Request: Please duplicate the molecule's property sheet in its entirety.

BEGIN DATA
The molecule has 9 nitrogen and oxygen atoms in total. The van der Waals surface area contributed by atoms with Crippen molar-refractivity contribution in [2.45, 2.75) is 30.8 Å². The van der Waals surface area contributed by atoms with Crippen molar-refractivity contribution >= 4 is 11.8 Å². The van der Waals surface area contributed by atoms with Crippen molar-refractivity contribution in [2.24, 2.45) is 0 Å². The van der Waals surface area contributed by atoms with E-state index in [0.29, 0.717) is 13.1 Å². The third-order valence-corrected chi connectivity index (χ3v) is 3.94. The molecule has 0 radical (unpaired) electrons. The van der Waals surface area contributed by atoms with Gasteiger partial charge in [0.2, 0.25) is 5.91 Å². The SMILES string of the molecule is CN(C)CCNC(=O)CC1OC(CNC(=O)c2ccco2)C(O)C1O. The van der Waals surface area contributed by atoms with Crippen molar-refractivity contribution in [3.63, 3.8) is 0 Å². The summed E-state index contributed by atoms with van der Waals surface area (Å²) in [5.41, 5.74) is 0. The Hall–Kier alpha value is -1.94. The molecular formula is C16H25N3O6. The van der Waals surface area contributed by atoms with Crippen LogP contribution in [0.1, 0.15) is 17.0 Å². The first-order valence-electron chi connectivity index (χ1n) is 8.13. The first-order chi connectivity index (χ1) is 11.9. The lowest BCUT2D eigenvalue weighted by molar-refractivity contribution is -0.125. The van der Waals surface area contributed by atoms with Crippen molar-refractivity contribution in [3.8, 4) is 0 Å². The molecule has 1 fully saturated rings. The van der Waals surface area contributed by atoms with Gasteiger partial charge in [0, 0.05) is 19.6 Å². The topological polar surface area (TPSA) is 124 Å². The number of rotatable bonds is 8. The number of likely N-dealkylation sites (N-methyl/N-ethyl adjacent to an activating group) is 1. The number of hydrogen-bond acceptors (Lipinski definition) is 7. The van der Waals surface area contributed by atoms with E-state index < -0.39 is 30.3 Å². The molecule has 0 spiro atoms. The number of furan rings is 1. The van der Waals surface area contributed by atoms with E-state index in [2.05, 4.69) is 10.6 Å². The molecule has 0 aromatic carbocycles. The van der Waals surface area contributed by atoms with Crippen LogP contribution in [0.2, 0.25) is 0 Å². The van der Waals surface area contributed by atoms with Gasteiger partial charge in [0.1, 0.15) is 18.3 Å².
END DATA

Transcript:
The molecule has 9 nitrogen and oxygen atoms in total. The van der Waals surface area contributed by atoms with Crippen molar-refractivity contribution in [2.45, 2.75) is 30.8 Å². The van der Waals surface area contributed by atoms with Crippen molar-refractivity contribution >= 4 is 11.8 Å². The van der Waals surface area contributed by atoms with Crippen molar-refractivity contribution in [2.24, 2.45) is 0 Å². The van der Waals surface area contributed by atoms with E-state index in [0.29, 0.717) is 13.1 Å². The third-order valence-corrected chi connectivity index (χ3v) is 3.94. The molecule has 0 radical (unpaired) electrons. The van der Waals surface area contributed by atoms with Gasteiger partial charge in [0.2, 0.25) is 5.91 Å². The SMILES string of the molecule is CN(C)CCNC(=O)CC1OC(CNC(=O)c2ccco2)C(O)C1O. The van der Waals surface area contributed by atoms with Crippen molar-refractivity contribution in [3.63, 3.8) is 0 Å². The summed E-state index contributed by atoms with van der Waals surface area (Å²) in [5.41, 5.74) is 0. The Hall–Kier alpha value is -1.94. The molecular formula is C16H25N3O6. The van der Waals surface area contributed by atoms with Crippen LogP contribution in [0.1, 0.15) is 17.0 Å². The first-order valence-electron chi connectivity index (χ1n) is 8.13. The first-order chi connectivity index (χ1) is 11.9. The lowest BCUT2D eigenvalue weighted by molar-refractivity contribution is -0.125. The van der Waals surface area contributed by atoms with Crippen molar-refractivity contribution in [3.8, 4) is 0 Å². The molecule has 1 fully saturated rings. The van der Waals surface area contributed by atoms with Gasteiger partial charge in [0, 0.05) is 19.6 Å². The topological polar surface area (TPSA) is 124 Å². The number of rotatable bonds is 8. The number of likely N-dealkylation sites (N-methyl/N-ethyl adjacent to an activating group) is 1. The number of hydrogen-bond acceptors (Lipinski definition) is 7. The van der Waals surface area contributed by atoms with E-state index < -0.39 is 30.3 Å². The molecule has 0 spiro atoms. The number of furan rings is 1. The van der Waals surface area contributed by atoms with E-state index in [2.05, 4.69) is 10.6 Å². The molecule has 0 aromatic carbocycles. The van der Waals surface area contributed by atoms with Crippen LogP contribution in [0.2, 0.25) is 0 Å². The van der Waals surface area contributed by atoms with Gasteiger partial charge in [0.1, 0.15) is 18.3 Å².